Its been a bit of time since my last post. This follows the two other posts about outfitting and choosing a boat, and tries to summarize some of the things we have done. Much more information about all of this crap is on other parts of the site. Beware - this is a long and complicated list....
When you buy a new sailboat you have got it made - right? Yes - you avoided all of those problems that you would have had with a 20 year old cruising boat - wiring, rigging, and engine upgrades. But you still have all of the problems associated with turning a boat into a long range cruiser.....
Yes - a new boat - what an extravagance!! Notice, however, that it seems to be missing a few crucial items......
Many of the pundits say that a new boat will cost about 15 percent of the purchase price to outfit for cruising, while a used boat may cost up to an additional 50 percent. We have spent about $25-30,000 outfitting the boat, upgrading systems, and stocking the interior. This is about 10 percent of our total cost, depending upon how you look at it.
We bought all of the sails that Malo offered, plus all of the sail handling options. This was a very good decision. The sails were of the highest quality, as was the gear. Our sail inventory includes the main, a working jib, a 130 genoa, a geneiker, and a staysail. The staysail was converted to reef to 60 percent. Here is what we had to do:
reinforce genoa at head, tack and clew - install full cover (it had one of those glue on covers that don't provide adequate UV protection.)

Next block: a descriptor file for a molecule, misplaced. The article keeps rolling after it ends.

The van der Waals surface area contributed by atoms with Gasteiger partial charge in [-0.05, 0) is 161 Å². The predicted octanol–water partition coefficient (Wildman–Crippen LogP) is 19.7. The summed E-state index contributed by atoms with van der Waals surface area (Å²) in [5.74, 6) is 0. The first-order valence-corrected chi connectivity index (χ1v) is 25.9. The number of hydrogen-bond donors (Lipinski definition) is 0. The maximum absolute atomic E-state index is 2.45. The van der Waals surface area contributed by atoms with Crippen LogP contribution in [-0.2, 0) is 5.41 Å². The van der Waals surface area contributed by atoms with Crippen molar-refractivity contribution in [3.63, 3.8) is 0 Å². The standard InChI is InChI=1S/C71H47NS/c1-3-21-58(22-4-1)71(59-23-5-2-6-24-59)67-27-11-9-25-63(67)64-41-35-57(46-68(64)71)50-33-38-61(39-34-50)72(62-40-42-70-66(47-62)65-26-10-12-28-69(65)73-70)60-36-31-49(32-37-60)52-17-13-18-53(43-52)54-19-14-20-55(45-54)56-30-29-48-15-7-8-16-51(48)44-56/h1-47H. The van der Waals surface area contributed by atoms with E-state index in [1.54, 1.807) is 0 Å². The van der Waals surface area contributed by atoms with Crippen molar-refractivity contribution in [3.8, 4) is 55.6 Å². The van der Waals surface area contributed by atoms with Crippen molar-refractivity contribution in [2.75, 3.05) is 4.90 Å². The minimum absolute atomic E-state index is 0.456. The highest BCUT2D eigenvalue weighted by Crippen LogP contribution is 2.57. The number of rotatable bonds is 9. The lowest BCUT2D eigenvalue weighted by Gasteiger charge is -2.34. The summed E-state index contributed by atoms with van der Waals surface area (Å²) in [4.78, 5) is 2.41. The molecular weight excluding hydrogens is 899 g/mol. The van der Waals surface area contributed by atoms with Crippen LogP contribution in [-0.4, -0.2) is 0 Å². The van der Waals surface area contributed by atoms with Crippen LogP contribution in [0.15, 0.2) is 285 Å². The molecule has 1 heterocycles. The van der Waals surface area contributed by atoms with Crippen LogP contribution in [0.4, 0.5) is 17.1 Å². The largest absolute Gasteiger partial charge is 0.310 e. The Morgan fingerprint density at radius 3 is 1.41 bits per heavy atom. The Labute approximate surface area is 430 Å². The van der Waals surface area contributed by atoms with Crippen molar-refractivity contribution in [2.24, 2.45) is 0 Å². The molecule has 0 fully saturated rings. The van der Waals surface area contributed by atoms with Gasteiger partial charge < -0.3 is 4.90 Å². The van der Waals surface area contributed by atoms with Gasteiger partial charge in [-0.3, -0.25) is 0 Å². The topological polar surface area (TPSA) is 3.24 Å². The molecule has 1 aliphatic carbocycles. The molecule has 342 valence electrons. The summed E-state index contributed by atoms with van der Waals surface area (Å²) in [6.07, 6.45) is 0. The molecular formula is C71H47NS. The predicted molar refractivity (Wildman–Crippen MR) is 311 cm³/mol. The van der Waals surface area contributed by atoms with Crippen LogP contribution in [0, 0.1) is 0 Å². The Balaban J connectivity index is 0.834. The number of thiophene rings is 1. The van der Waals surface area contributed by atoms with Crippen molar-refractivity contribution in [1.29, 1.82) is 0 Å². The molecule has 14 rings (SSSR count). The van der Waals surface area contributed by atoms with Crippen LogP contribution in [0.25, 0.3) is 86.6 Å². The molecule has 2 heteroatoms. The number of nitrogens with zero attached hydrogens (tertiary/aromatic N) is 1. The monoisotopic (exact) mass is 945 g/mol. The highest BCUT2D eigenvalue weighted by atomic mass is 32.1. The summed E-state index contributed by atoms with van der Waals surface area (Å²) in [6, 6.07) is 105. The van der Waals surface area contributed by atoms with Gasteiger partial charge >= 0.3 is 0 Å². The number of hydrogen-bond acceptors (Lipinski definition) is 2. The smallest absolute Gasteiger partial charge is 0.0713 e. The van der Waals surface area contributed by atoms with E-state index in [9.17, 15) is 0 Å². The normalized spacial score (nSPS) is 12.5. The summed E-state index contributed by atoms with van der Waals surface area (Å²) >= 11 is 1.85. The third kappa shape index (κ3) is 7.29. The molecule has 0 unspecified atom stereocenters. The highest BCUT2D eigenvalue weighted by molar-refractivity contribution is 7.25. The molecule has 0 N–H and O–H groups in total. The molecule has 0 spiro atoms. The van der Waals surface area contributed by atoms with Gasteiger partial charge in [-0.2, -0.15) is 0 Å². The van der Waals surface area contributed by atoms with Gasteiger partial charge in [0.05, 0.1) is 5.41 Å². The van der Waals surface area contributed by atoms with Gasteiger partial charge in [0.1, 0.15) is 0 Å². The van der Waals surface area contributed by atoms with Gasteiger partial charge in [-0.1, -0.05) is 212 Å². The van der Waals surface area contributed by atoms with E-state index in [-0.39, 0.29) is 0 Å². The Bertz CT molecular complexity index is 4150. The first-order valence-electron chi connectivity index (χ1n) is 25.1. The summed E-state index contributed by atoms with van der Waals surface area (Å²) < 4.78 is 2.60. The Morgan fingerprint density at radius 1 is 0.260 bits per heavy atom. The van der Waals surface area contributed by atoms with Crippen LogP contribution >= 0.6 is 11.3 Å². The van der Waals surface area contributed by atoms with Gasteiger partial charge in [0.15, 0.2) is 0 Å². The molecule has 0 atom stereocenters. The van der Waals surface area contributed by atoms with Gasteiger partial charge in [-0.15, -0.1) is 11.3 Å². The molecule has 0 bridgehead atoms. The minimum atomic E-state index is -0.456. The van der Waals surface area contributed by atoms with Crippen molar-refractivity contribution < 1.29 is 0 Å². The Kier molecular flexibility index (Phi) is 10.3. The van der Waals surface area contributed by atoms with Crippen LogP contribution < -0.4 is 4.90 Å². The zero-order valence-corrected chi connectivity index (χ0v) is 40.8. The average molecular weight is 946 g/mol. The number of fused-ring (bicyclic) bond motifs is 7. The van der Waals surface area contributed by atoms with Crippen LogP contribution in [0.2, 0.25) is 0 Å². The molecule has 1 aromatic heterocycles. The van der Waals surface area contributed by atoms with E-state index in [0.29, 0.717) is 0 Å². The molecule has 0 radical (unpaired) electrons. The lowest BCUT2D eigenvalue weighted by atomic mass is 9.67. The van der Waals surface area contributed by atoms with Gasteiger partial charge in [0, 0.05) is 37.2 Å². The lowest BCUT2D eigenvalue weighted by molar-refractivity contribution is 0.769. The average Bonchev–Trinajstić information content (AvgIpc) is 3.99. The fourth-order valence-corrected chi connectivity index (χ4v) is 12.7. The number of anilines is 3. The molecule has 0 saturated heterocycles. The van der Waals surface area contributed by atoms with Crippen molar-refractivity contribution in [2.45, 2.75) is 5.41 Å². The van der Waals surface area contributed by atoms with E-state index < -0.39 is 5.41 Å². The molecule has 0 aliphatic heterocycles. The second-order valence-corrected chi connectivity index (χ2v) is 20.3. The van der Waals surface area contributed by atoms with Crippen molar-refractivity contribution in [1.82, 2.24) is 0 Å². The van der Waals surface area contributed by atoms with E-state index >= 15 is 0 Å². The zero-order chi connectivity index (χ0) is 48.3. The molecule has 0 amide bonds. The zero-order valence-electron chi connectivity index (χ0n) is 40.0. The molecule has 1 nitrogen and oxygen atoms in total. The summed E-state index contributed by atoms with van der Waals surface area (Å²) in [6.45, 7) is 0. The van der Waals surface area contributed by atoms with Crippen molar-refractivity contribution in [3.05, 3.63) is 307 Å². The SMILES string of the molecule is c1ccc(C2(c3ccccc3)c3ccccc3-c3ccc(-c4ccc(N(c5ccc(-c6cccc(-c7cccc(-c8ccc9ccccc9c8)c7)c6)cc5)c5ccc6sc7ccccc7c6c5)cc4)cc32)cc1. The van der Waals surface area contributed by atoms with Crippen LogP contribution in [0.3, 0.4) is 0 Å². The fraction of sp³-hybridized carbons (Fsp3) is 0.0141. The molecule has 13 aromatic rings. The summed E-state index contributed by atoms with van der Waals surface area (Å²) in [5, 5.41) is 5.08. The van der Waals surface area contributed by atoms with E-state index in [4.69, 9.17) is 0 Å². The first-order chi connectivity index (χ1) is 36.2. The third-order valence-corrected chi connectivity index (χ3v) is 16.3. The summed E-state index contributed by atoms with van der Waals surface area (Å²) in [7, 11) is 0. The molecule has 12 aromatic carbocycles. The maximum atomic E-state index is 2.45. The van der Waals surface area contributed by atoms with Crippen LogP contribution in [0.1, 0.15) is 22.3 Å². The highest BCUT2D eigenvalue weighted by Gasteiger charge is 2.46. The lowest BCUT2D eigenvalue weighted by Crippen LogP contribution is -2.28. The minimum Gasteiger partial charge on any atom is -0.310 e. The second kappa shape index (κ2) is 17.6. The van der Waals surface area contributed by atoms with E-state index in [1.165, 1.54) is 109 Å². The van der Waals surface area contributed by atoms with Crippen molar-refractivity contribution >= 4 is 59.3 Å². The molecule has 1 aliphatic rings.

design and build preventer system
reinforce the staysail with new hanks, install reefing system
Energy system designed and installed
540 hours gel batteries
design and build battery box
relocate main circuits to new battery box
125 ample power high output alternator
V3 multistage regulator
"eliminator" to connect house and start batteries for charging
KISS wind generator
170 amp hours solar panels
design solar panel mount system for rails of boat
design stowage of panels in aft lazerrette
Trace C40 charge controller
run new 0000 gauge wire for alternator output
Skymate 100 e-mail system
HI FI radio linked to computer via modem for decoding weatherfax
ditchbag - pus assorted flares, beacons, survival equipment, and extra gin for the bag
Boat washdown system - include three way valves for using fresh water, and outlet for and aft (this is one big, bad, stream of water I can pump)
Watermaker - Little Wonder modular 200
wiring associated with above - this includes installing power centers, circuits, and direct battery wiring using 6 gauge - no voltage drop here, plus glassing in a shelf for the pump, and redesigning the head cabinet storage to accommodate all of this
5 Goldenrod heaters installed in each forward and aft locker - this keeps the mildew down, but involved a hundred feet of cabling
mahogany computer box (yes it actually slides out)
shelf for DVD player, and mount for LCD TV
custom mahogany boarding platform
Caribe 32 - 11" dingy
Tohatsu 9.9 hp outboard (this is a two stroke - why pay for a 4 stroke when nobody can repair them in Columbia?)
2 person inflatable kayak
All of the stuff to load, pull, repair, and store above items
Tufted toppers for both bunks (these are great)
two sets of fitted sheets for each bunk
2 silk comforters (yes - I know it is hard to believe - silk is expensive, but it works great in the wet Northwest
This is an ongoing project - so far all the usual pots and pans plus:
2 burner force 10 stove
new Correll china - this is indestructible glass from Corning
Assorted stainless steel barware
New AC circuit box
five new circuits
redesigned wiring for boat AC New outlets in the forward birth, aft berth, heads
3600 gal per hour Rule bilge pump, on automatic circuit
AquaAlarm monitoring system for water intake, bilge, engine overheat, and fire
Racor 500 fuel filter
inline 12 volt fuel pump
engine hour meter
Man - am I tired, and I am not even done!!!! Is it time to go cruising yet??